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Found 62 results
  1. News Article
    Hundreds of patients with metallic implants narrowly avoided death or serious injury after being wrongly referred for MRI scans, an investigation revealed yesterday. The powerful magnets used in the machines can displace and damage metallic items such as pacemakers, ear implants and aneurysm clips. Doctors should question patients and check medical records before requesting a scan because of the risk of injury. But hospitals in England recorded 315 near-misses from April 2020 to March 2022 involving patients sent for an MRI. An MRI scan at Mid Yorkshire Hospitals Trust was ditch
  2. Content Article
    Coroner's concerns Asher was entirely dependent upon a complex package of care as a highly vulnerable ventilator dependent child. Evidence at inquest was that on numerous occasions he was not provided with the prescribed 2:1 care. The care package, despite being described as one of the most complex and most expensive was not appropriately reviewed and there was no mandatory system of quality checks or formal review when there was a significant change in family circumstances. Quarterly reviews were not carried out without explanation. The primary responsibility fell upon the famil
  3. Content Article
    The World Health Organization (WHO) introduced the surgical safety checklist in 2009 after a successful trial in eight pilot countries; the term ‘Never Event’ has been in existence since 2001.[1] NHS England defines a Never Event as; “Serious incidents that are entirely preventable because guidance of safety recommendations providing strong systematic barriers are available at a national level and should have been implemented by all healthcare providers.” The current list of Never Events still only classes three reportable intra-operative ‘Never Events’: wrong site surgery, wrong imp
  4. Content Article
    The webinar starts with an introduction to the concept of near misses in healthcare and the challenges faced in learning from these near misses to improve safety. You will then hear how near misses are approached in rail and nuclear and how controls are developed in their processes. You will: Gain valuable insights from all three sectors: healthcare, rail and nuclear. Hear discussion about defining near misses with respect to controls. Learn how to build barriers in systems.
  5. Event
    until
    This free webinar will explore near misses in three different sectors and how controls can, or cannot, be developed to prevent future events. It will start with an introduction to the concept of near misses in healthcare and the challenges faced in learning from these near misses to improve safety. You will then hear how near misses are approached in rail and nuclear and how controls are developed in their processes. At this event, you’ll: Gain valuable insights from all three sectors: healthcare, rail and nuclear. Hear discussion about defining near misses with respect
  6. Community Post
    What do hub members think about use of the term "near miss" vs "close call" vs "good catch" to describe errors that are caught before the reach or harm the patient? If you have a favorite, can you say why?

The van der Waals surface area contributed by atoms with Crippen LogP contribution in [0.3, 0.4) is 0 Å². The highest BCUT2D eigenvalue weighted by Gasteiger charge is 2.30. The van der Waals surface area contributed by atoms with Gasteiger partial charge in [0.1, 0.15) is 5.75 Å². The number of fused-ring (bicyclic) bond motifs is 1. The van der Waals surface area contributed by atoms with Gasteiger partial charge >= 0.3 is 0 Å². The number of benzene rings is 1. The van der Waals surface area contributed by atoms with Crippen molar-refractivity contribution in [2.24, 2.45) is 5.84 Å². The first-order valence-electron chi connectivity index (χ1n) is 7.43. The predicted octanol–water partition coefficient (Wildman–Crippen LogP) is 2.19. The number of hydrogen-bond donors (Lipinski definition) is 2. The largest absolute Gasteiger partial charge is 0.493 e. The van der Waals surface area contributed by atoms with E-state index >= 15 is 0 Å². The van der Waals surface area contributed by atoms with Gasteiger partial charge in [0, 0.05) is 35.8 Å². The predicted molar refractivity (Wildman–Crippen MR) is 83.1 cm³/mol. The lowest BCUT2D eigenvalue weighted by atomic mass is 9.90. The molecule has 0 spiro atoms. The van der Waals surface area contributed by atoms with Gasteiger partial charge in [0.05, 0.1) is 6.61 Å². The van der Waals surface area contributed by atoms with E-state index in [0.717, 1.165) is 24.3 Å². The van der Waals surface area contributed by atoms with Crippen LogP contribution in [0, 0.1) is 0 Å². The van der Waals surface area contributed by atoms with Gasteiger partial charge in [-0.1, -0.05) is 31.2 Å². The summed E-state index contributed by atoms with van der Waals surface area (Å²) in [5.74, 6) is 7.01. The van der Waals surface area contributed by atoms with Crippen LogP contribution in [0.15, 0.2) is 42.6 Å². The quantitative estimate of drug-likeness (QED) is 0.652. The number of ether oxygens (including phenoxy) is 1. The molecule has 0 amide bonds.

7. Content Article
    During my many years of working in operating theatres, I observed that hydrogen peroxide was adopted by surgeons as a ritual for washing out wounds and deep cavities. An entire bottle of 200 ml hydrogen peroxide was mixed with 200 ml of normal saline. It seems this ritual was passed down from consultant to trainee and it then became a habit. In a recent post on the hub, I mentioned that women in 1920 were given Lysol as a disinfectant to preserve their feminity and maritial bliss! Lysol contains hydrogen peroxide, so women were daily irrigating their vaginas with a harmful solution
  8. Content Article
    What’s the worst thing you have ever seen? For those that work on the frontline in healthcare you may have heard this question asked many times… usually by friends or people you meet when you are trying to relax outside of work. They often want to hear some awful blood and guts story, something unusual being stuck in an unfortunate person’s orifice or a heroic story of a dramatic rescue. We all have something to tell along these lines. Especially when you work in ED, like me. Yep, they are awful episodes, especially for those involved, these awful stories often happen in ED. Car
  9. Content Article
    Content includes: Patient Safety: We’ve Come a Long Way National Patient Safety Consortium: Learning from Large-Scale CollaborationPatient Engagement in a Large-Scale Change Initiative: “As Safe as Possible, as Soon as Possible” Commentary: Three Ideas About “Post-Vention” Patient Safety Never Events: Cross-Canada Checkup Empowering Patients: 5 Questions to Ask About Your Medications Accelerating Post-Surgical Best Practices Using Enhanced Recovery After Surgery Patient Safety Culture Bundle for CEOs and Senior Leaders Commentary: We Must Look at Multiple Per
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